screen-shot-2016-09-28-at-10-35-35-amWe found that everyone who came to these programs, whether or not they were the primary intended audience, found personal meanings and connections that inspired them. The value of multigenerational programming was emphasized: “Bridging the youth with elders and adults is necessary for empowerment and knowledge.” “[I realized] that perhaps I can gain strength and lend strength to others, that this is trans-generational work.” This is an important lesson to museum and other cultural programmers from outside communities. Too often our programs are only intended for one age group.

We also discovered that meaningful programs have a life of their own. If they truly resonate, the community may want to continue them, but it might not be for the same reasons or in the original format that the museum intended. And this is okay, in fact it means you went beyond “surface” programming. It opens the door for true community partnerships.

We thought we were done with Water Is Life after the walk. A call from the San Xavier Farm Coop initiated our second year of programming. They liked what had been done and wanted to explore another program. At the meeting of our now very diverse and plentiful partners, Water Is Life evolved to include a specific day for elders to share memories related to water; a second youth daylong workshop that incorporated hands-on art making, cooking, and farming activities into the program; another public screening of new films with a panel discussion and resource fair. Without realizing it, this second year would cement a relationship with members of the Cherokee community in Oklahoma.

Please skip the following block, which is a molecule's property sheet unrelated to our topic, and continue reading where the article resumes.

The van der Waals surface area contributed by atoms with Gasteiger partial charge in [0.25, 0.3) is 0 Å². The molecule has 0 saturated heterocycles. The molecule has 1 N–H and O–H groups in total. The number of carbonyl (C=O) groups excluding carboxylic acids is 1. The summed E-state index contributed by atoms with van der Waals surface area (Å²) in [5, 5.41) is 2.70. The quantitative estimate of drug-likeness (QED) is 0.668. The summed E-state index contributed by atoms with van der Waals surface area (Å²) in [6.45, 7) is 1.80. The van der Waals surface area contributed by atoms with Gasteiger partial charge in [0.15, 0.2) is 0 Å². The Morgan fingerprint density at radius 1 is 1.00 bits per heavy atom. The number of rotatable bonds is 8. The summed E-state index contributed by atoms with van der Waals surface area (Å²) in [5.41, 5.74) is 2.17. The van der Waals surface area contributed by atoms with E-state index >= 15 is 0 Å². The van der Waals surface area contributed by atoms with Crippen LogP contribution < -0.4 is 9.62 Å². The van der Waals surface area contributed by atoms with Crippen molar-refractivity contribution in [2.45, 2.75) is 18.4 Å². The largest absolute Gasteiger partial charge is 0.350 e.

Photo by Bernard Siquieros, Tohono O’odham Nation Cultural Center and Museum.

At the elder program, held at San Xavier, we started by screening a powerful film, Cherokee Word for Water, that exemplified using community values to solve problems, and held a discussion with Charlie Soap, whose work with Wilma Mankiller was memorialized in the film. After a lunch of traditional foods prepared by the San Xavier Farm Coop, placards on the tables promoted further discussion. These had historic photographs from the TONCCM’s archives matched with culturally relevant questions related to water. The elders shared their memories, each building on the comments of the other: “Youth should know water is important for everyday living—for animals, plants and human beings.” “Plants and animals that come when it rains: wild wheat, rabbits, javalinas, rattlesnakes. All of these are significant to the O’odham.” “We drank (everybody drank) ṣu:dagĭ from the ha’a. It tasted fresh and cold. We had one inside our house and under our shade wa’tho.” “I learned from my grandparents that you take a new child in its first rain, naked, and bathe them, blessing them.”9 At each table college students, Farm Coop workers, and Native Eyes team members jotted down the memories of the elders, which were taped to a River of Memory on the wall—our version of a community timeline. These thoughts would flow into the youth workshop held a month later.screen-shot-2016-09-28-at-10-36-38-am